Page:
Thursday, 10 August 2017

I don’t know about you, but I’m irritable when I’m sick (just ask my husband). And that’s in the comfort of my own home with people I’m know taking care of me. Now imagine having a life threatening illness, in a sterile environment, completely depending on strangers who don’t know your preferences for medications, food, and even bathing. Then getting bad news on top of that.

Nurse, Nurse-Patient Relationship

It’s no wonder there can be tension in the nurse-patient relationship. Fortunately, those who pursue a career in nursing have the rare ability to provide compassionate care for patients at their worst. Here are some key skills to help you nurture the nurse-patient relationship and make everyone’s lives a lot easier:

Listen


As nurses, we often feel obligated to have all the answers, when in fact, the most important skill we can master is listening. When someone is in pain, sometimes they don’t want solutions, they just want to be heard. So before responding to a distraught patient or family, take the time to listen. You may actually find that listening—without interruption or response—is all it takes to resolve an issue.

Reflect


After taking the time to listen, let the patient know what you understood. Repeating back what they said in your own words shows them how they feel is acknowledged and valid. At the same time, it gives patients a chance to hear what they’ve said and expand on it if necessary. This reflection period is an important step in building a trusting, therapeutic nurse-patient relationship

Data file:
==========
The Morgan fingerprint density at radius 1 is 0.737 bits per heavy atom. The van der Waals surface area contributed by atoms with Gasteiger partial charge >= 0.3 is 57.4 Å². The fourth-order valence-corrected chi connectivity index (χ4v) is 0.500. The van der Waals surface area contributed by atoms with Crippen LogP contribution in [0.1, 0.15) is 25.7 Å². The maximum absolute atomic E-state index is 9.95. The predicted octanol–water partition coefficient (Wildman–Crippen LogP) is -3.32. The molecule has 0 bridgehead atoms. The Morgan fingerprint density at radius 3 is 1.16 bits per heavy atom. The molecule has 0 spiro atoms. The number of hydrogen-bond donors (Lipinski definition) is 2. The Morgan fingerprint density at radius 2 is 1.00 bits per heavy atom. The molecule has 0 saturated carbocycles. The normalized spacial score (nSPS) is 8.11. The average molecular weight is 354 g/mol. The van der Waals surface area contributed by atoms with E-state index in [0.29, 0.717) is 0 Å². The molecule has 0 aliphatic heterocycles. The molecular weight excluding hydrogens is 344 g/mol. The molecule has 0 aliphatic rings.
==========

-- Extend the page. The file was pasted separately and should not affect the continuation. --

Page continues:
Respect


Once you’re both on the same page, thank the patient for sharing their concerns with you. It can feel very risky to share emotions—especially if they’re already feeling vulnerable. Make sure patients understand that expressing their concerns is welcome and appreciated.

Plan


Once you’ve established an emotional connection you can move onto more practical ways of implementing a solution. Work together to develop a plan that meets the patient’s individual needs, and adjust it accordingly based on his or her input. Verbalize what will happen step by step. Now it’s time to have your patient repeat back the plan of action to you. Research shows patients retain less than half of what is said to them. You want to make sure they leave with a solid grasp on all the information they’ve received and can assimilate proper treatment into their life.

Review and resolve


Summarize the main objective to the patient as well as the exact next step they are to take once they leave the hospital. Answer any remaining questions the patient might have, and let them know they can call any time if more should arise. Also, offer to follow-up with them later.

Mastering the nurse-patient relationship is a crucial and ongoing part of your journey towards becoming a registered nurse. Along with its challenges come several more rewards.  

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